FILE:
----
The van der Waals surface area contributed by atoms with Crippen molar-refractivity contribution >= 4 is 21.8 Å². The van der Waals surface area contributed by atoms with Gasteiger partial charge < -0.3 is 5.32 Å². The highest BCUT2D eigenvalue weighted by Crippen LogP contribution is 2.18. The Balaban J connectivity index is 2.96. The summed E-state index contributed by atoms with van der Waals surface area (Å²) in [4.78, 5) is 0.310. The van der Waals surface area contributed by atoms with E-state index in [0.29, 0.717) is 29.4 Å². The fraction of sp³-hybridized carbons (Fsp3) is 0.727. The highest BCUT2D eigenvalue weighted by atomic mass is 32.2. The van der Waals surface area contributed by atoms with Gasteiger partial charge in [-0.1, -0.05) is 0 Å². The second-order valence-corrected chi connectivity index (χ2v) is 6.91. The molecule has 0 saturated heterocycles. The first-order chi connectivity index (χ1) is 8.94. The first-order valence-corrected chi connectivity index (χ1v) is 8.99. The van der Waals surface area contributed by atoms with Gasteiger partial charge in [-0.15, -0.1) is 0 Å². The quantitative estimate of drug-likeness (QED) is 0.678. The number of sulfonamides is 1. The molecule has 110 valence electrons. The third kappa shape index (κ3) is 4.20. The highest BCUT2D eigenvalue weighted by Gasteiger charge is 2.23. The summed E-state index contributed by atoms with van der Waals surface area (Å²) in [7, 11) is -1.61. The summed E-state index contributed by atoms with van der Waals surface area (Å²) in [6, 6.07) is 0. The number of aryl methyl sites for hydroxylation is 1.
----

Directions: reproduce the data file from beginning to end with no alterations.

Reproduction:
The van der Waals surface area contributed by atoms with Crippen molar-refractivity contribution >= 4 is 21.8 Å². The van der Waals surface area contributed by atoms with Gasteiger partial charge < -0.3 is 5.32 Å². The highest BCUT2D eigenvalue weighted by Crippen LogP contribution is 2.18. The Balaban J connectivity index is 2.96. The summed E-state index contributed by atoms with van der Waals surface area (Å²) in [4.78, 5) is 0.310. The van der Waals surface area contributed by atoms with E-state index in [0.29, 0.717) is 29.4 Å². The fraction of sp³-hybridized carbons (Fsp3) is 0.727. The highest BCUT2D eigenvalue weighted by atomic mass is 32.2. The van der Waals surface area contributed by atoms with Gasteiger partial charge in [-0.1, -0.05) is 0 Å². The second-order valence-corrected chi connectivity index (χ2v) is 6.91. The molecule has 0 saturated heterocycles. The first-order chi connectivity index (χ1) is 8.94. The first-order valence-corrected chi connectivity index (χ1v) is 8.99. The van der Waals surface area contributed by atoms with Gasteiger partial charge in [-0.15, -0.1) is 0 Å². The quantitative estimate of drug-likeness (QED) is 0.678. The number of sulfonamides is 1. The molecule has 110 valence electrons. The third kappa shape index (κ3) is 4.20. The highest BCUT2D eigenvalue weighted by Gasteiger charge is 2.23. The summed E-state index contributed by atoms with van der Waals surface area (Å²) in [7, 11) is -1.61. The summed E-state index contributed by atoms with van der Waals surface area (Å²) in [6, 6.07) is 0. The number of aryl methyl sites for hydroxylation is 1.